Every house has its own particular scent. Some are warm and inviting, others smell fresh and clean, and then there are those homes that aren’t so, how do we put this, ‘fragrant’ (you’re thinking of a particular one right now, aren’t you?). The problem is, whatever the scent, we usually become so used to it we don’t even register it. Except, perhaps, in those first few seconds when we open the front door after a long trip away. Remember those? We don’t either.
Now that our homes are more lived in than ever, they’re probably smellier than ever. Could it be time for a fragrance refresh? You bet. Especially if you’re feeling a little flat, as there is a direct connection to our limbic system from scent that helps to improve your mood, enhance memory and reduce stress and anxiety.
Choose your fragrance wisely though. Smelling vanilla or ylang ylang can help us relax when we are stressed; peppermint, rosemary or citrus can perk us up when we are struggling to focus. Also green, woody scents like myrtle, tea tree, cypress and eucalyptus, which connect you to the earth, can help you feel grounded. And, according to olfactory psychologists, floral scents trigger the release of dopamine – the brain’s natural ‘happiness’ chemical – meaning your scented space will enhance your mood the more time you spend in it.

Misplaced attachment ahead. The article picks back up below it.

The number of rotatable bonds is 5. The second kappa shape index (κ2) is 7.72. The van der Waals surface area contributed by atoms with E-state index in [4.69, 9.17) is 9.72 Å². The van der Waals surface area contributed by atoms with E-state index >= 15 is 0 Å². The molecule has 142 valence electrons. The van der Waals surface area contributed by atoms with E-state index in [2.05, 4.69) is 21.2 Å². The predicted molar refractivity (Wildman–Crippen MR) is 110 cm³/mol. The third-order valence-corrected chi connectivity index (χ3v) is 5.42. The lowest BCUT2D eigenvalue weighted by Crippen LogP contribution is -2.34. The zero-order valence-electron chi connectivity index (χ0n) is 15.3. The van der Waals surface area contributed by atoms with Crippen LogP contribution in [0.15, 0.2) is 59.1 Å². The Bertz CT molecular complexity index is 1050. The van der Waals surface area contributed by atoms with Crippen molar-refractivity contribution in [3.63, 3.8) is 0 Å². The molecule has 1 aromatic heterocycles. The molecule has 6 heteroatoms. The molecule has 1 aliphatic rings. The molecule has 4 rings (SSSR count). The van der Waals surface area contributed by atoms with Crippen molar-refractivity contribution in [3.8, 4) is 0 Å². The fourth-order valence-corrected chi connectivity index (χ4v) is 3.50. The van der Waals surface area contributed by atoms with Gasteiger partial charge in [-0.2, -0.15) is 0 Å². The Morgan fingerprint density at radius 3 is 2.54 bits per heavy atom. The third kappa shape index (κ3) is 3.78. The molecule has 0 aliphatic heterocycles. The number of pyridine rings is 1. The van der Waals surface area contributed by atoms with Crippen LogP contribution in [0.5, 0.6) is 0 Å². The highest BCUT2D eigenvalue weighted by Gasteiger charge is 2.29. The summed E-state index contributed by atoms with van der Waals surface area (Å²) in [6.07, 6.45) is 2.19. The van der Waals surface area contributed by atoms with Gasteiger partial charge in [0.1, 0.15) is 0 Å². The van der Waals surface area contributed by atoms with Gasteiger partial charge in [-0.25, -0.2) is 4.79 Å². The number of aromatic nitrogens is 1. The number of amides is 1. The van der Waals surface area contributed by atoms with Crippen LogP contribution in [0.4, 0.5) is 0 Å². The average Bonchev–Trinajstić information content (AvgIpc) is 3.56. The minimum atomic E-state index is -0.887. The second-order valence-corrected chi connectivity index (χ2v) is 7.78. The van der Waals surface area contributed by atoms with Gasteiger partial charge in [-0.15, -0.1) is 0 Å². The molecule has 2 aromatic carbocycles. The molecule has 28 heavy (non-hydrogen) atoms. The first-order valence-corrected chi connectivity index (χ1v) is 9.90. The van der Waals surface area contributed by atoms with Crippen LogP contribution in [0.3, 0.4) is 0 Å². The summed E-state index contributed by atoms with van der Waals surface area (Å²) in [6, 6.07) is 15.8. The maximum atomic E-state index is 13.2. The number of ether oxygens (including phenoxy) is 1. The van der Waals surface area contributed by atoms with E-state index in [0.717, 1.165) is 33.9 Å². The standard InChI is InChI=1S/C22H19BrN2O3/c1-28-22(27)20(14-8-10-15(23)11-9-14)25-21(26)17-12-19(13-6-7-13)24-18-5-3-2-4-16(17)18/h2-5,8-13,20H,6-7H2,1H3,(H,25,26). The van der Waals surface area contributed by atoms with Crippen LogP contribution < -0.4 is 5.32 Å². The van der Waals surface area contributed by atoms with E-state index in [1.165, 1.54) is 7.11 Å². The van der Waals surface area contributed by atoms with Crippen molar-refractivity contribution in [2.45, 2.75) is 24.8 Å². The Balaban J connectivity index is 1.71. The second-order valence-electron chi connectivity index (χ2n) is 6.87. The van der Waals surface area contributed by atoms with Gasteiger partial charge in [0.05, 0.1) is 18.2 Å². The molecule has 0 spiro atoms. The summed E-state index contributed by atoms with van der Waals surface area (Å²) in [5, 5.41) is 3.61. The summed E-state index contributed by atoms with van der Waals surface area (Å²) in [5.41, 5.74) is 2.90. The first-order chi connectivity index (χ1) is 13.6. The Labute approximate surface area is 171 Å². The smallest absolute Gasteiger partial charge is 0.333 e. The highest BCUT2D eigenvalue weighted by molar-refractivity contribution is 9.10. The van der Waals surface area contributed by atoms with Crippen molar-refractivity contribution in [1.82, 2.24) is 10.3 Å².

When it comes to ensuring your favourite scent permeates through your home, give candles a helping hand by creating a gentle breeze (from a ceiling fan or an open window) as fragrance takes longer to circulate in still-air spaces. Also, try an ultrasonic aromatherapy diffuser, which is a powerful way to spread the lasting aroma around your home. And if you really want scents to linger for longer, spritz linen, curtain and cushions with a room spray that has at least one of your notes in the candle to ensure the whole effect is cohesive.
Above all, surrounding yourself with the smells that remind you of a happy time – a holiday or the perfume of a loved one – can be all it takes to help bring those good feelings flooding back. Known as the state-dependent reactivation of memories, moods and feelings, harnessing it could make you happier, one sniff at a time.
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